The firearms maker and homebuilder may toil away in completely different industries, but both companies are slated to report fresh quarterly results tomorrow.
The similarities don’t end there.
Both companies are expected to post healthy top-line growth tomorrow.
For Smith & Wesson Holding Corporation (NASDAQ:SWHC), betting on strong results is a pretty safe wager. The gun maker issued preliminary results two weeks ago. Net sales soared 38% to $179 million, and earnings of $0.44 a share were well ahead of the $0.27 a share it earned from continuing operations a year earlier.
Lennar Corporation (NYSE:LEN) hasn’t provided an early glimpse of its early financials, but analysts see revenue skyrocketing 43% to top $1.3 billion.
Stellar growth at both companies isn’t really a surprise, but that brings us to the biggest thing that Smith & Wesson Holding Corporation (NASDAQ:SWHC) and Lennar have in common: Both companies are witnessing a surge in demand because buyers don’t think that they will be able to buy their wares tomorrow.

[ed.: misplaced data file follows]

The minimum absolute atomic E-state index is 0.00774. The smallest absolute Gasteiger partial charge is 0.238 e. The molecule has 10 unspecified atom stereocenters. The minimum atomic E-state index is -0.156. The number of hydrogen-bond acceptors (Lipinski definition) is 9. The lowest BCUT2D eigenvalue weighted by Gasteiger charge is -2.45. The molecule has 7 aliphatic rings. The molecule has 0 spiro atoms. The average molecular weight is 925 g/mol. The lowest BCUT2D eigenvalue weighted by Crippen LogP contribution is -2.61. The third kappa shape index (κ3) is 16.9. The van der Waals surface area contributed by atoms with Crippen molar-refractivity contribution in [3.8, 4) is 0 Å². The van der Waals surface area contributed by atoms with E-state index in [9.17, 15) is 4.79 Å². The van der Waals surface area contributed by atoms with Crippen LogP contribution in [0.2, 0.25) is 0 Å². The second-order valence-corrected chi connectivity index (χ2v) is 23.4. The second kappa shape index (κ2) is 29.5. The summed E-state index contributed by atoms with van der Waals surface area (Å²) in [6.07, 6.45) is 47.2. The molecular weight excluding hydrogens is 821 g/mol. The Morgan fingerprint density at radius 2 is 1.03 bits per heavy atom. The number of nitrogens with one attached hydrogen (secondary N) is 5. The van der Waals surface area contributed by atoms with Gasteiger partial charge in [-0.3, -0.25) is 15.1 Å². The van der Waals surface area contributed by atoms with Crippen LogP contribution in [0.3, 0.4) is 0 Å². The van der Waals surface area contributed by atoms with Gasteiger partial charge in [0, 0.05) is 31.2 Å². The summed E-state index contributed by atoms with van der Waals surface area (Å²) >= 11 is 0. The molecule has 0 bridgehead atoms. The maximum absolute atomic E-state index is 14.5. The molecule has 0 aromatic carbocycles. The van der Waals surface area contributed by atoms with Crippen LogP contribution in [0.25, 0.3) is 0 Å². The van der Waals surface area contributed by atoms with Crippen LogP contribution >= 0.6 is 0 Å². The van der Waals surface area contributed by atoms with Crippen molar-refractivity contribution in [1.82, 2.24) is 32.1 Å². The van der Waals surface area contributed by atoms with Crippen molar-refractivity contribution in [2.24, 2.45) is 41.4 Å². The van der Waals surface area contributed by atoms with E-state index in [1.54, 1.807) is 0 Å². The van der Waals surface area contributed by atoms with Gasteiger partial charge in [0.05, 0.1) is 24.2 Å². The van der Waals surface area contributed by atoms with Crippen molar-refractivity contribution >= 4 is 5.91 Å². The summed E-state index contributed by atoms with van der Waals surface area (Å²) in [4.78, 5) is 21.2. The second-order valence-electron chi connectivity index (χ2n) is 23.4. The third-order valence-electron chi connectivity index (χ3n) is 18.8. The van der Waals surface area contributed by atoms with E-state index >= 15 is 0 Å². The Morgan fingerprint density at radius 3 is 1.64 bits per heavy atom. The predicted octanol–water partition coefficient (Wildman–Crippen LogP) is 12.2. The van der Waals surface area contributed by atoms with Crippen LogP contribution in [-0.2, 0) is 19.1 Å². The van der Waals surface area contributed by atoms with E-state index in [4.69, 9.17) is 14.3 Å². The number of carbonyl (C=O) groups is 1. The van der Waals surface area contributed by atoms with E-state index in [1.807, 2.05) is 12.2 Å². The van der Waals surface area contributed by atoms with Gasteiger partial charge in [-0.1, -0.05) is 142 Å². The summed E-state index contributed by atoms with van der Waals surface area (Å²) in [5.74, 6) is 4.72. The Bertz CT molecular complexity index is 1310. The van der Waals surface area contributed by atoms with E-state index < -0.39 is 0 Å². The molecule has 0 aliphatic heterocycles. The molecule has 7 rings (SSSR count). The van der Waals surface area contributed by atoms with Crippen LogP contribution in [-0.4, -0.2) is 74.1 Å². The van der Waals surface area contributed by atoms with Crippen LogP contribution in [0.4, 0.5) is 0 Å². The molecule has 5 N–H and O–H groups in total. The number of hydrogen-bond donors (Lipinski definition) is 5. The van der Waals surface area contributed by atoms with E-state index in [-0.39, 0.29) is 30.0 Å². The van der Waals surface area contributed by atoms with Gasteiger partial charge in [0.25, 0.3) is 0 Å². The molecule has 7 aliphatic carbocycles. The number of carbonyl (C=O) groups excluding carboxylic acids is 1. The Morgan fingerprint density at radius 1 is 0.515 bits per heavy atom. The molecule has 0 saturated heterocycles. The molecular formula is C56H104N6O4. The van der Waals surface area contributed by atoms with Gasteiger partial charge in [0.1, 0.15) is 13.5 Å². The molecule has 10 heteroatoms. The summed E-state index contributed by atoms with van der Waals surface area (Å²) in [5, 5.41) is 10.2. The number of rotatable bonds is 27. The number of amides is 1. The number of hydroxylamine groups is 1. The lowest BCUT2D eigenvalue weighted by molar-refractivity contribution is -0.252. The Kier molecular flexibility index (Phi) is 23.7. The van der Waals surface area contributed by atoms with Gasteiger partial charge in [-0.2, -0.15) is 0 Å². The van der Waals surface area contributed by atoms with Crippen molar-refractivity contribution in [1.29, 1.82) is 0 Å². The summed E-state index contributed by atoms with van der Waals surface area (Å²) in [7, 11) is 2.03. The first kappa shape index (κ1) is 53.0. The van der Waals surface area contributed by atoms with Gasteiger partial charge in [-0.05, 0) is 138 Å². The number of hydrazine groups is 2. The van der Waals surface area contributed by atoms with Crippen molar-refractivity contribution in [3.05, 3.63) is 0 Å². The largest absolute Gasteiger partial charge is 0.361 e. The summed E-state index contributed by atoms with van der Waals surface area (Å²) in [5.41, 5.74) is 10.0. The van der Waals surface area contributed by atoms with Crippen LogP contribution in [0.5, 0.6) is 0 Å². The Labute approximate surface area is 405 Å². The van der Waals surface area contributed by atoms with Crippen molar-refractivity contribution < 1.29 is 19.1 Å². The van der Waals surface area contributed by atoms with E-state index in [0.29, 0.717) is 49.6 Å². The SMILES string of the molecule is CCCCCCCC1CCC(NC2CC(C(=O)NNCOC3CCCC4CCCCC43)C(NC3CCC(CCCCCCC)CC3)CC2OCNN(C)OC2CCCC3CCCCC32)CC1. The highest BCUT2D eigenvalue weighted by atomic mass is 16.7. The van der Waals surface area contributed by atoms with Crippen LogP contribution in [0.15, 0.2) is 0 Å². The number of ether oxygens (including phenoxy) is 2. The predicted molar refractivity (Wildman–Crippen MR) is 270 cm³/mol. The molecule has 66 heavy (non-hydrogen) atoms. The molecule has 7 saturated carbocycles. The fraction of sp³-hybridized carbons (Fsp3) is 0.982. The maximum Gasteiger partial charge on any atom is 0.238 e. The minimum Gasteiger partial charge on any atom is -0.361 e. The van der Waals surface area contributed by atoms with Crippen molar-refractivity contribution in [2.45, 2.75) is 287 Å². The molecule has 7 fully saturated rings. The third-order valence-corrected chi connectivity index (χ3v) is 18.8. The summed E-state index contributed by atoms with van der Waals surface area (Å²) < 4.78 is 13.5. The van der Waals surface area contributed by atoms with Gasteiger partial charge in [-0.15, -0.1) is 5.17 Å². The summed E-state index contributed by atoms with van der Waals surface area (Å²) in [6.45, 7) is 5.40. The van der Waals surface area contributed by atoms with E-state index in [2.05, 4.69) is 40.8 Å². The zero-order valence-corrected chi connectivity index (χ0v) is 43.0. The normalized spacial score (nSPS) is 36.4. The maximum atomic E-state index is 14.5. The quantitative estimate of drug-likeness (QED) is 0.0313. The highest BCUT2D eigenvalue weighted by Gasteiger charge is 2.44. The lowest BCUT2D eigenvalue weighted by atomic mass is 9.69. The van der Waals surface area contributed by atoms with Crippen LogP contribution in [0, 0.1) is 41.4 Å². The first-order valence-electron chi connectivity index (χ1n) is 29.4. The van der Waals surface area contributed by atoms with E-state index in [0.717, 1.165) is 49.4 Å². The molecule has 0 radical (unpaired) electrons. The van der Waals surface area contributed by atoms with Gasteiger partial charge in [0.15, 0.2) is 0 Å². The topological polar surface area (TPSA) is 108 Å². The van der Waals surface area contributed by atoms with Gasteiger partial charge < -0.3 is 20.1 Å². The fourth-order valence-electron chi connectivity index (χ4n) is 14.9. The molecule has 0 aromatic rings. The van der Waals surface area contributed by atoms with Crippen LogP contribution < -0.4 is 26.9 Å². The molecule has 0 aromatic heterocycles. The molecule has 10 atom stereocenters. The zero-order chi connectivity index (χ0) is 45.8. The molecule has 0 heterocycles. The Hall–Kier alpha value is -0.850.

Smith & Wesson Holding Corporation (NASDAQ:SWHC) has experienced a run on guns as prospective buyers load up on firearms ahead of any legislation that may limit the purchase of new weaponry. Any minute now, the rules may be changed.
It really isn’t all that different in Lennar Corporation (NYSE:LEN)’s world. Potential homebuyers have been striking new home deals before the clock runs out on low mortgage rates. That clock is already ticking, as mortgage rates have inched up to their highest levels in more than a year. Locking into a new home now could be just as important as locking into a new pistol or revolver now.
Gun ownership restrictions would make it harder to purchase new firearms, but the same can be said about higher mortgage rates forcing prospective homebuyers into cheaper alternatives.
Come tomorrow, investors will cheer the growth at both companies. However, both industries are nervously eyeing their growth prospects in the future.
The article Smith & Wesson and Lennar Have a Lot in Common originally appeared on Fool.com and is written by Rick Munarriz.
Longtime Fool contributor Rick Munarriz has no position in any stocks mentioned, and neither does The Motley Fool.
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